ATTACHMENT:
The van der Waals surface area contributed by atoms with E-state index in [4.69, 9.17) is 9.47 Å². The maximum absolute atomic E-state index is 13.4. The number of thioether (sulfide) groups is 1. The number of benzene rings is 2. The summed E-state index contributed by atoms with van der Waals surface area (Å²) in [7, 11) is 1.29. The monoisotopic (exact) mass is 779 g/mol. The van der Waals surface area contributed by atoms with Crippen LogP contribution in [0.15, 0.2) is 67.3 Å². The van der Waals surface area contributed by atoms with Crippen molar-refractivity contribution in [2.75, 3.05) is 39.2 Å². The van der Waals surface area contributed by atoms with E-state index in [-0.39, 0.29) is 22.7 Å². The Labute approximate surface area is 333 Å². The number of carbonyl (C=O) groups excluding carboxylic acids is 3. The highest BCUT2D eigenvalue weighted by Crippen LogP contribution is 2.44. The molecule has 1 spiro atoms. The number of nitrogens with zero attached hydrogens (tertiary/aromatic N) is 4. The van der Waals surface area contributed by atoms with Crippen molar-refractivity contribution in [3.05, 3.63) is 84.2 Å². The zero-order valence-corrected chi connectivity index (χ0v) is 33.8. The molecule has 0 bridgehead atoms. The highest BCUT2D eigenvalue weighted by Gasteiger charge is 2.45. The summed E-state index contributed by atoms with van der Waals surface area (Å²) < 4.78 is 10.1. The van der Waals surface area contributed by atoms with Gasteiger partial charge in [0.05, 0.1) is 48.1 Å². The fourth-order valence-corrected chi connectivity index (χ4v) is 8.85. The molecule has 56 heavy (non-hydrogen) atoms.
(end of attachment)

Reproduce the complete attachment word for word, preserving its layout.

The van der Waals surface area contributed by atoms with E-state index in [4.69, 9.17) is 9.47 Å². The maximum absolute atomic E-state index is 13.4. The number of thioether (sulfide) groups is 1. The number of benzene rings is 2. The summed E-state index contributed by atoms with van der Waals surface area (Å²) in [7, 11) is 1.29. The monoisotopic (exact) mass is 779 g/mol. The van der Waals surface area contributed by atoms with Crippen LogP contribution in [0.15, 0.2) is 67.3 Å². The van der Waals surface area contributed by atoms with Crippen molar-refractivity contribution in [2.75, 3.05) is 39.2 Å². The van der Waals surface area contributed by atoms with E-state index in [-0.39, 0.29) is 22.7 Å². The Labute approximate surface area is 333 Å². The number of carbonyl (C=O) groups excluding carboxylic acids is 3. The highest BCUT2D eigenvalue weighted by Crippen LogP contribution is 2.44. The molecule has 1 spiro atoms. The number of nitrogens with zero attached hydrogens (tertiary/aromatic N) is 4. The van der Waals surface area contributed by atoms with Crippen molar-refractivity contribution in [3.05, 3.63) is 84.2 Å². The zero-order valence-corrected chi connectivity index (χ0v) is 33.8. The molecule has 0 bridgehead atoms. The highest BCUT2D eigenvalue weighted by Gasteiger charge is 2.45. The summed E-state index contributed by atoms with van der Waals surface area (Å²) < 4.78 is 10.1. The van der Waals surface area contributed by atoms with Gasteiger partial charge in [0.05, 0.1) is 48.1 Å². The fourth-order valence-corrected chi connectivity index (χ4v) is 8.85. The molecule has 56 heavy (non-hydrogen) atoms.